Broken Toe: Symptoms, Causes, and Treatment

You’ve just stubbed your toe hard, and now it’s tender, purple, and swollen. Does that mean you’re destined for a cast? The short answer is probably not. Despite this, you should consult a podiatrist whenever you suffer an injury to your foot, particularly if you suspect a break.

Toes are very important for keeping balance on your feet, and Regardless of how careful you are, accidents may still occur that break your toes. Such an event can cause a great deal of pain and serious damage.

Treatment is available for most toe fractures depending on the severity of the break. Some may respond to conservative treatment, while others may require surgery.

Causes of Broken Toes

A toe fracture may result from an injury or trauma such as stubbed toes or dropping heavy objects on toes. Long hours of repetitive movement can cause a broken toe. If you perform a lot of heavy work every day, then you ought to take a break every once in a while to minimize the risk of having a broken toe.

Symptoms of a Broken Toe

You may find it difficult to walk if you fracture your toe. Swelling, stiffness, and limited mobility are symptoms of a broken toe. The big toe bears a lot of bodyweight, making it an essential part of the foot. Breaking your big toe may impede your ability to be mobile.

Additionally, bruising and cuts to the skin of the affected toe can occur, and If left untreated, infections may occur.

Possible Complications from a Broken Toe

A broken toe can cause several complications such as:

Nail Injury

If you accidentally drop a heavy object on your toe or stub your toe, it may lead to a buildup of blood under the nail.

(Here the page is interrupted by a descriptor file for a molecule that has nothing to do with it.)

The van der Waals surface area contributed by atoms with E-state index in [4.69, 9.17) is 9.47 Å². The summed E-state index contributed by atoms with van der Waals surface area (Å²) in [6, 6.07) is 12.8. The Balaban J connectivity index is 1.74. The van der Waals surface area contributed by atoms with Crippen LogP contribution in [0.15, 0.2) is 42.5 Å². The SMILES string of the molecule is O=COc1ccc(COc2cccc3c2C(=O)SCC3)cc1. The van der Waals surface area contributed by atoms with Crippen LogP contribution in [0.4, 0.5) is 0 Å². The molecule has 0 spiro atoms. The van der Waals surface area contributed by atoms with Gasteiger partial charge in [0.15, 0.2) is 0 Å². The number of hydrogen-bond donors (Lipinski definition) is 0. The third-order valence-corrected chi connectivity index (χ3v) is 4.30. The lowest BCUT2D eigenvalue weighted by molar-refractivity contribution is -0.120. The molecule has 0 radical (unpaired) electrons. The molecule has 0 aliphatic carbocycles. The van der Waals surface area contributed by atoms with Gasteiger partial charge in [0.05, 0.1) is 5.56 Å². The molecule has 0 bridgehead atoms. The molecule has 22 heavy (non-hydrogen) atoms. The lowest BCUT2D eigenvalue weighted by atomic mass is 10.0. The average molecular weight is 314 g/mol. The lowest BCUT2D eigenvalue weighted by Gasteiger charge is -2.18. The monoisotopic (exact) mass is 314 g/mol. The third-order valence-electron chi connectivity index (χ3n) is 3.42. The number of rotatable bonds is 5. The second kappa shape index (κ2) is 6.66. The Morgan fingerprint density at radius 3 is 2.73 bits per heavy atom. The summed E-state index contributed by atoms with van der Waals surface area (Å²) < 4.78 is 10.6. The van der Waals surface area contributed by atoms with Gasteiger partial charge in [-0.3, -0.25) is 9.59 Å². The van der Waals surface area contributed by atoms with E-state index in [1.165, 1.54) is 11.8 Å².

While this condition is not life-threatening, it can cause intense pain.

If the hematoma is large, you may need to consult a doctor to drain the buildup. If the hematoma is severe, you may need to remove the entire nail.


A big bone fracture that doesn’t heal properly is known as a nonunion. It’s an uncommon but serious complication of bone injury that can even lead to amputation in severe cases.

Compound fracture

Compound (or open) fractures occur when a broken bone pierces the skin. Open fractures can be painful and usually require an emergency surgical procedure.


Arthritis is a chronic inflammatory autoimmune disease that affects the joints. It leads to pain, stiffness, and swelling. Breaking a bone can lead to arthritis in the affected area.

Diagnosis for a Broken Toe

Before deciding on a suitable treatment plan, your doctor will ask a series of questions, including your medical history and the cause of your trauma. Provide your doctor with as much information as you can remember to aid a diagnosis.

Your physician will order an x-ray to assess the severity of the fracture. Depending on the results of those tests, your doctor may order additional tests to rule out other disorders. The test results may further aid the diagnosis process and help your doctor decide if surgery is required.

Treatment for a Broken Toe

Some home treatment techniques may help with your healing process if you have a broken toe. Immediately after breaking your toe, you should apply a bag of ice to the affected area and consult your doctor if you notice discoloration or swelling.

If, after a diagnosis and your doctor recommend you rest your feet for a few days, it may be necessary to change your activities to avoid putting pressure on the affected foot. You can elevate the affected foot using a few pillows to increase the rate of recovery.

Your doctor may also prescribe pain relievers such as acetaminophen (Tylenol), ibuprofen (Advil, Motrin), or naproxen (Aleve) to ease discomfort.

Surgical repair may be necessary in the most severe cases. Your surgeon may permanently insert some pieces of hardware such as screws and pins to support the bones and aid in a fast recovery.


The expected time for a toe to fully heal can be as long as six weeks long. Be very careful not to re-injure it by avoiding wearing high heels or participating in strenuous exercise activities during this healing time. If your condition doesn’t get better after six weeks, your doctor may order another x-ray.


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